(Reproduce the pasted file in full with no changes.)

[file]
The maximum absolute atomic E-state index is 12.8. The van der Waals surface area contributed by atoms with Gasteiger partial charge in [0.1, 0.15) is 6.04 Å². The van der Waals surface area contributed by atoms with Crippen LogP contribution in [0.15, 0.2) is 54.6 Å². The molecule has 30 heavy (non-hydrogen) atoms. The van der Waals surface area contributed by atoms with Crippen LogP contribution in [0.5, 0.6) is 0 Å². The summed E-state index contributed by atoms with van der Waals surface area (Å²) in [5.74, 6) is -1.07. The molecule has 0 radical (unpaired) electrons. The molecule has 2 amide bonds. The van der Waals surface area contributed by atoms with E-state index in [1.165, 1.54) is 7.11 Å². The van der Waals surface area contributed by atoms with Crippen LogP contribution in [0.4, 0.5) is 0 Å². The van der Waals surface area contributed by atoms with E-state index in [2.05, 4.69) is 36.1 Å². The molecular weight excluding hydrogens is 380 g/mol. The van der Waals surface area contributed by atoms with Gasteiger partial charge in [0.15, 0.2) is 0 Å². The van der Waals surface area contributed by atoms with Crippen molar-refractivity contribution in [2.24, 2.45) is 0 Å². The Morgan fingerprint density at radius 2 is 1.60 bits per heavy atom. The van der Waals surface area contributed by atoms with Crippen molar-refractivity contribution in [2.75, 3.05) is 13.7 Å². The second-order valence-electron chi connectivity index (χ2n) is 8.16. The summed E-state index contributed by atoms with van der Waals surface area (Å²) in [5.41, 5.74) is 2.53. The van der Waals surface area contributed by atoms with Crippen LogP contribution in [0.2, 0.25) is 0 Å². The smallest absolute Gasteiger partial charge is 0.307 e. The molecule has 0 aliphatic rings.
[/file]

The maximum absolute atomic E-state index is 12.8. The van der Waals surface area contributed by atoms with Gasteiger partial charge in [0.1, 0.15) is 6.04 Å². The van der Waals surface area contributed by atoms with Crippen LogP contribution in [0.15, 0.2) is 54.6 Å². The molecule has 30 heavy (non-hydrogen) atoms. The van der Waals surface area contributed by atoms with Crippen LogP contribution in [0.5, 0.6) is 0 Å². The summed E-state index contributed by atoms with van der Waals surface area (Å²) in [5.74, 6) is -1.07. The molecule has 0 radical (unpaired) electrons. The molecule has 2 amide bonds. The van der Waals surface area contributed by atoms with E-state index in [1.165, 1.54) is 7.11 Å². The van der Waals surface area contributed by atoms with Crippen LogP contribution in [0.4, 0.5) is 0 Å². The van der Waals surface area contributed by atoms with E-state index in [2.05, 4.69) is 36.1 Å². The molecular weight excluding hydrogens is 380 g/mol. The van der Waals surface area contributed by atoms with Gasteiger partial charge in [0.15, 0.2) is 0 Å². The van der Waals surface area contributed by atoms with Crippen molar-refractivity contribution in [2.24, 2.45) is 0 Å². The Morgan fingerprint density at radius 2 is 1.60 bits per heavy atom. The van der Waals surface area contributed by atoms with Crippen molar-refractivity contribution in [2.75, 3.05) is 13.7 Å². The second-order valence-electron chi connectivity index (χ2n) is 8.16. The summed E-state index contributed by atoms with van der Waals surface area (Å²) in [5.41, 5.74) is 2.53. The van der Waals surface area contributed by atoms with Crippen LogP contribution in [0.2, 0.25) is 0 Å². The smallest absolute Gasteiger partial charge is 0.307 e. The molecule has 0 aliphatic rings.